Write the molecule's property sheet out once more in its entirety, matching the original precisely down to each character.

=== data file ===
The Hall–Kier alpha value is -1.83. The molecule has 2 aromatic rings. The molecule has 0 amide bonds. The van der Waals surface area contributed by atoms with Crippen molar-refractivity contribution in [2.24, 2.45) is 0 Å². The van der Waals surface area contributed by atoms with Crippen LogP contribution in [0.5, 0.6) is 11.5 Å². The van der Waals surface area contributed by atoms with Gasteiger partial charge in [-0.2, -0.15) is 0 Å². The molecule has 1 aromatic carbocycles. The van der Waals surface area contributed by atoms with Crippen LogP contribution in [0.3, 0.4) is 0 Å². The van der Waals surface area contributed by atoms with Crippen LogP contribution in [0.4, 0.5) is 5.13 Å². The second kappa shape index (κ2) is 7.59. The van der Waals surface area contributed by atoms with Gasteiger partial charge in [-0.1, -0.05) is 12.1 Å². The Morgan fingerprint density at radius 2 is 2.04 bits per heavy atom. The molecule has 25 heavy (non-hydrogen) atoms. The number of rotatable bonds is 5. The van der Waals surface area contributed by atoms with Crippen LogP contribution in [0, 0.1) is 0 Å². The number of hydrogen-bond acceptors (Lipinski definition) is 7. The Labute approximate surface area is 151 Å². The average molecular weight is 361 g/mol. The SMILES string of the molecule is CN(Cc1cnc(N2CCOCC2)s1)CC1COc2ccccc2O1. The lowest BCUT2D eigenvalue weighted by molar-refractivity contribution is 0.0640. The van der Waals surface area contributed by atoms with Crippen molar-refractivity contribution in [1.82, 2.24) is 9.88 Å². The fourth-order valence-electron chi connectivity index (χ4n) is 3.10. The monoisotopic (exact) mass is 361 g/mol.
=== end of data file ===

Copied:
The Hall–Kier alpha value is -1.83. The molecule has 2 aromatic rings. The molecule has 0 amide bonds. The van der Waals surface area contributed by atoms with Crippen molar-refractivity contribution in [2.24, 2.45) is 0 Å². The van der Waals surface area contributed by atoms with Crippen LogP contribution in [0.5, 0.6) is 11.5 Å². The van der Waals surface area contributed by atoms with Gasteiger partial charge in [-0.2, -0.15) is 0 Å². The molecule has 1 aromatic carbocycles. The van der Waals surface area contributed by atoms with Crippen LogP contribution in [0.3, 0.4) is 0 Å². The van der Waals surface area contributed by atoms with Crippen LogP contribution in [0.4, 0.5) is 5.13 Å². The second kappa shape index (κ2) is 7.59. The van der Waals surface area contributed by atoms with Gasteiger partial charge in [-0.1, -0.05) is 12.1 Å². The Morgan fingerprint density at radius 2 is 2.04 bits per heavy atom. The molecule has 25 heavy (non-hydrogen) atoms. The number of rotatable bonds is 5. The van der Waals surface area contributed by atoms with Crippen LogP contribution in [0, 0.1) is 0 Å². The number of hydrogen-bond acceptors (Lipinski definition) is 7. The Labute approximate surface area is 151 Å². The average molecular weight is 361 g/mol. The SMILES string of the molecule is CN(Cc1cnc(N2CCOCC2)s1)CC1COc2ccccc2O1. The lowest BCUT2D eigenvalue weighted by molar-refractivity contribution is 0.0640. The van der Waals surface area contributed by atoms with Crippen molar-refractivity contribution in [1.82, 2.24) is 9.88 Å². The fourth-order valence-electron chi connectivity index (χ4n) is 3.10. The monoisotopic (exact) mass is 361 g/mol.